Before we move on to our next case study, I need to cover one type of element that I neglected so far: plane windows.
By plane window, I mean any thickness of glass with zero power faces. Due to our formalism, we will also restrict ourselves to interfaces that are perpendicular to the optical axis. This englobes windows, filters and beamsplitter as well. It however does not include prism or tilted windows.
The transform matrix can be obtained from the one of a [»] thicklens with no curvature:
Plane windows therefore behaves like air gap of length T/n. Because their actual thickness is T however, they have the property to shift focus by the amount
If you place a window in the path of a focalized beam, the focus point will be made farther than without the window by an amount equal to ∆.
Plane windows will also affect aberrations when placed in a focalized beam. Just like with [»] thinlenses, the formulas of Warren J. Smith in Modern Optical Engineering do not follow the same convention as in Zemax OpticsStudio and will not yield the same results. Because the maths are really not complicated here, I propose to share the derivation with you.
We first need to evaluate the marginal (h,u) and chief (h, u) rays at each interface before we can compute the contributions of the aberrations using the [»] Seidel formula for third-order aberrations. Be sure to be familiar with these before proceeding.
Both the marginal and chief ray transform as follow at each of the interfaces (glass thickness glass):
We also have the quantities for each interface transitions
because the indices are n0=n3=1 (air), n1=n2=n (glass).
We also have
The total spherical aberration of the plane window is obtained as the sum of the three individual components
Similarly, we obtain the coma
We obtain astigmatism in a similar way
Because the element has no power (c=0), the Petzval term is zero
And distortion is limited to the contribution of astigmatism
Looking at these equations we can derive a few conclusions:
- Plane windows do not introduce aberration for collimated beams (on-axis marginal rays, u0=0);
- Plane windows introduce coma, astigmatism and distortion only for non-zero fields (u0≠0);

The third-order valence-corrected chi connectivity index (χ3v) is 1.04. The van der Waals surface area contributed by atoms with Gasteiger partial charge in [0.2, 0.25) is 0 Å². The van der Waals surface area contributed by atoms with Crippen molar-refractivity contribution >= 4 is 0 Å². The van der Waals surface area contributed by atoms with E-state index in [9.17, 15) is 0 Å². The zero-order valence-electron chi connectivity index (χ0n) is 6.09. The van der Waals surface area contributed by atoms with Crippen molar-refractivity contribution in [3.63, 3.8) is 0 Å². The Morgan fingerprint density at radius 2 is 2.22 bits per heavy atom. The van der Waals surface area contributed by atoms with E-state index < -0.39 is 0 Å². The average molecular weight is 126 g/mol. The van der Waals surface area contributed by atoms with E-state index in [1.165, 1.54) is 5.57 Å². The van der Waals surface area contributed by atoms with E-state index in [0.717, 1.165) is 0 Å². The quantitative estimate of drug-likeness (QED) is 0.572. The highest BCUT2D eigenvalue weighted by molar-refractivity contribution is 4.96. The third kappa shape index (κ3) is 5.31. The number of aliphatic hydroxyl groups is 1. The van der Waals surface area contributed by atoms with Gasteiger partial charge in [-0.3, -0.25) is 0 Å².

- The amount of aberration does not depend on intercept height, only on angles;
- The amount of aberration is linearly proportional to the window thickness (T).
The consequence of the third point is that the exact position of the window in the beam is not important as the only important quantities are the angles u0 and u0 that strike the window.
Figure 1 illustrates the order of magnitude involved in the spherical aberration introduced by plane windows for a 1 cm thick window. The results do not depend widely on the refractive index as can be seen in the plot.
In the visible range, angles of typically 10° are required to produce 1λ of spherical aberration in a 1 cm thick window. Conversely, a 1 mm window will produce a 0.1λ spherical at the same wavelength and angles. Similarly, a 15° angle on a 1 cm thick window at that same wavelength will produce (15/10)4 = 5λ of spherical aberration or 0.5λ on our 1 mm thick window.
Finally, you should note that the stop-shift equations cannot be applied to the plane window because it is a thick element. If you check [»] how the stop-shift equations were derived, you will see that they apply only on thin elements.
Thats all for today! We now have all the elements necessary to tackle our next challenge: removing the spherical aberration from our acomatic anastigmat singlet lens!
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I would also like to give a big thanks to Naif, Young, Samuel, James, Andrew, Lilith, Sebastian, Hitesh, Jesse, Alex, Stephen,Sivaraman, Jon, Cory, Karel, Aviv, Themulticaster, Tayyab, Marcel, Kirk and Dennis who have supported this post through [∞] Patreon. I also take the occasion to invite you to donate through Patreon, even as little as $1. I cannot stress it more, you can really help me to post more content and make more experiments![⇈] Top of Page
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